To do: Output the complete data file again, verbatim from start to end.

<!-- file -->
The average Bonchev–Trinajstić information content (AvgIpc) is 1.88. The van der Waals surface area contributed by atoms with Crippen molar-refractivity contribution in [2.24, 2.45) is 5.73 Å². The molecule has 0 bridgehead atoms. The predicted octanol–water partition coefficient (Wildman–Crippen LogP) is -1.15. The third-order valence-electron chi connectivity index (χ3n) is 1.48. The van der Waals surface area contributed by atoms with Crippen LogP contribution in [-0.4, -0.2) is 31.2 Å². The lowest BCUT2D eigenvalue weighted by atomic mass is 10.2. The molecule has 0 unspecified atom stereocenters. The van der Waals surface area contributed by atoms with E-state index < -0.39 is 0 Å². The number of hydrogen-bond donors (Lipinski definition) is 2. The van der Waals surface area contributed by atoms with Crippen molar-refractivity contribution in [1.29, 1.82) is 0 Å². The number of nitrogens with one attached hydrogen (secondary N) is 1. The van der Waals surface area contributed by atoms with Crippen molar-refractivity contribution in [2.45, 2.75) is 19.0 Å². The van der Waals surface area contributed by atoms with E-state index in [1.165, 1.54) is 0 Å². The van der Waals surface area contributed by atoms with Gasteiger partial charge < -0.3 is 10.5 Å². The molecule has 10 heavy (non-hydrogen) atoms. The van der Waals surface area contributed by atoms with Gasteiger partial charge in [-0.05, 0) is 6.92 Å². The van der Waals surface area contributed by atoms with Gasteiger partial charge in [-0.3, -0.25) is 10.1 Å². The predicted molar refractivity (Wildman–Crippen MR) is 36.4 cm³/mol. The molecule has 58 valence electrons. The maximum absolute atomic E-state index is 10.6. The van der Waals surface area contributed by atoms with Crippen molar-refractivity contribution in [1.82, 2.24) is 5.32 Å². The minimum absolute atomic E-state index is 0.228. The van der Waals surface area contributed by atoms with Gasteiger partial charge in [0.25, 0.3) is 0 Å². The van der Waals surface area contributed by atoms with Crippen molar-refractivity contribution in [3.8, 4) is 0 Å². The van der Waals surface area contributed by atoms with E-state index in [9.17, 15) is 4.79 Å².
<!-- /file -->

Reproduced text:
The average Bonchev–Trinajstić information content (AvgIpc) is 1.88. The van der Waals surface area contributed by atoms with Crippen molar-refractivity contribution in [2.24, 2.45) is 5.73 Å². The molecule has 0 bridgehead atoms. The predicted octanol–water partition coefficient (Wildman–Crippen LogP) is -1.15. The third-order valence-electron chi connectivity index (χ3n) is 1.48. The van der Waals surface area contributed by atoms with Crippen LogP contribution in [-0.4, -0.2) is 31.2 Å². The lowest BCUT2D eigenvalue weighted by atomic mass is 10.2. The molecule has 0 unspecified atom stereocenters. The van der Waals surface area contributed by atoms with E-state index < -0.39 is 0 Å². The number of hydrogen-bond donors (Lipinski definition) is 2. The van der Waals surface area contributed by atoms with Crippen molar-refractivity contribution in [1.29, 1.82) is 0 Å². The number of nitrogens with one attached hydrogen (secondary N) is 1. The van der Waals surface area contributed by atoms with Crippen molar-refractivity contribution in [2.45, 2.75) is 19.0 Å². The van der Waals surface area contributed by atoms with E-state index in [1.165, 1.54) is 0 Å². The van der Waals surface area contributed by atoms with Gasteiger partial charge < -0.3 is 10.5 Å². The molecule has 10 heavy (non-hydrogen) atoms. The van der Waals surface area contributed by atoms with Gasteiger partial charge in [-0.05, 0) is 6.92 Å². The van der Waals surface area contributed by atoms with Gasteiger partial charge in [-0.3, -0.25) is 10.1 Å². The predicted molar refractivity (Wildman–Crippen MR) is 36.4 cm³/mol. The molecule has 58 valence electrons. The maximum absolute atomic E-state index is 10.6. The van der Waals surface area contributed by atoms with Crippen molar-refractivity contribution in [1.82, 2.24) is 5.32 Å². The minimum absolute atomic E-state index is 0.228. The van der Waals surface area contributed by atoms with Gasteiger partial charge in [0.25, 0.3) is 0 Å². The van der Waals surface area contributed by atoms with Crippen molar-refractivity contribution in [3.8, 4) is 0 Å². The van der Waals surface area contributed by atoms with E-state index in [9.17, 15) is 4.79 Å².